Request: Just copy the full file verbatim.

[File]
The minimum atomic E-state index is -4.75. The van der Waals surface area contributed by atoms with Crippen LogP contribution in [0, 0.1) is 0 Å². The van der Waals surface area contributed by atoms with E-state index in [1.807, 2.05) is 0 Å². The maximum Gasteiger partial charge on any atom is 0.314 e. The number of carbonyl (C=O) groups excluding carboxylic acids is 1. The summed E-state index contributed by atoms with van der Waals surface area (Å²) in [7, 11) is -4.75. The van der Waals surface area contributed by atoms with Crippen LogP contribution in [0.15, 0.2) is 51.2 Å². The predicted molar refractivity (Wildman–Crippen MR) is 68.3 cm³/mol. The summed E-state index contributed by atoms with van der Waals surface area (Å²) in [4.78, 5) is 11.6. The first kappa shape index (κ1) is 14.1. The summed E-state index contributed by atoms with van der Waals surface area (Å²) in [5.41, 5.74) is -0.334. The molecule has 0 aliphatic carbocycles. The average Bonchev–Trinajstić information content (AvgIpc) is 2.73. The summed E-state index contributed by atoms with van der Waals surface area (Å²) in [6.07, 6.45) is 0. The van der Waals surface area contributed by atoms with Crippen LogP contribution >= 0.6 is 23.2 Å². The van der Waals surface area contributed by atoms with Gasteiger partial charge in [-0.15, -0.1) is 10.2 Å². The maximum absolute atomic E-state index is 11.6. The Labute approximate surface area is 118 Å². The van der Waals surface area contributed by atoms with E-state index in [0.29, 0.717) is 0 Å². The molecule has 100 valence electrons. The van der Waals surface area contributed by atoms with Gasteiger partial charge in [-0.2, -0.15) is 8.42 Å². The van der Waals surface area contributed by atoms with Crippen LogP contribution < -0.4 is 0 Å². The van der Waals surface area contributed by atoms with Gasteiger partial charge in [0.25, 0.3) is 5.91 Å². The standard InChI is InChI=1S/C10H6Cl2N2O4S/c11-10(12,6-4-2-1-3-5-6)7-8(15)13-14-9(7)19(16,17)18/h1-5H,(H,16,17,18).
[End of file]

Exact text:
The minimum atomic E-state index is -4.75. The van der Waals surface area contributed by atoms with Crippen LogP contribution in [0, 0.1) is 0 Å². The van der Waals surface area contributed by atoms with E-state index in [1.807, 2.05) is 0 Å². The maximum Gasteiger partial charge on any atom is 0.314 e. The number of carbonyl (C=O) groups excluding carboxylic acids is 1. The summed E-state index contributed by atoms with van der Waals surface area (Å²) in [7, 11) is -4.75. The van der Waals surface area contributed by atoms with Crippen LogP contribution in [0.15, 0.2) is 51.2 Å². The predicted molar refractivity (Wildman–Crippen MR) is 68.3 cm³/mol. The summed E-state index contributed by atoms with van der Waals surface area (Å²) in [4.78, 5) is 11.6. The first kappa shape index (κ1) is 14.1. The summed E-state index contributed by atoms with van der Waals surface area (Å²) in [5.41, 5.74) is -0.334. The molecule has 0 aliphatic carbocycles. The average Bonchev–Trinajstić information content (AvgIpc) is 2.73. The summed E-state index contributed by atoms with van der Waals surface area (Å²) in [6.07, 6.45) is 0. The van der Waals surface area contributed by atoms with Crippen LogP contribution >= 0.6 is 23.2 Å². The van der Waals surface area contributed by atoms with Gasteiger partial charge in [-0.15, -0.1) is 10.2 Å². The maximum absolute atomic E-state index is 11.6. The Labute approximate surface area is 118 Å². The van der Waals surface area contributed by atoms with E-state index in [0.29, 0.717) is 0 Å². The molecule has 100 valence electrons. The van der Waals surface area contributed by atoms with Gasteiger partial charge in [-0.2, -0.15) is 8.42 Å². The van der Waals surface area contributed by atoms with Crippen LogP contribution < -0.4 is 0 Å². The van der Waals surface area contributed by atoms with Gasteiger partial charge in [0.25, 0.3) is 5.91 Å². The standard InChI is InChI=1S/C10H6Cl2N2O4S/c11-10(12,6-4-2-1-3-5-6)7-8(15)13-14-9(7)19(16,17)18/h1-5H,(H,16,17,18).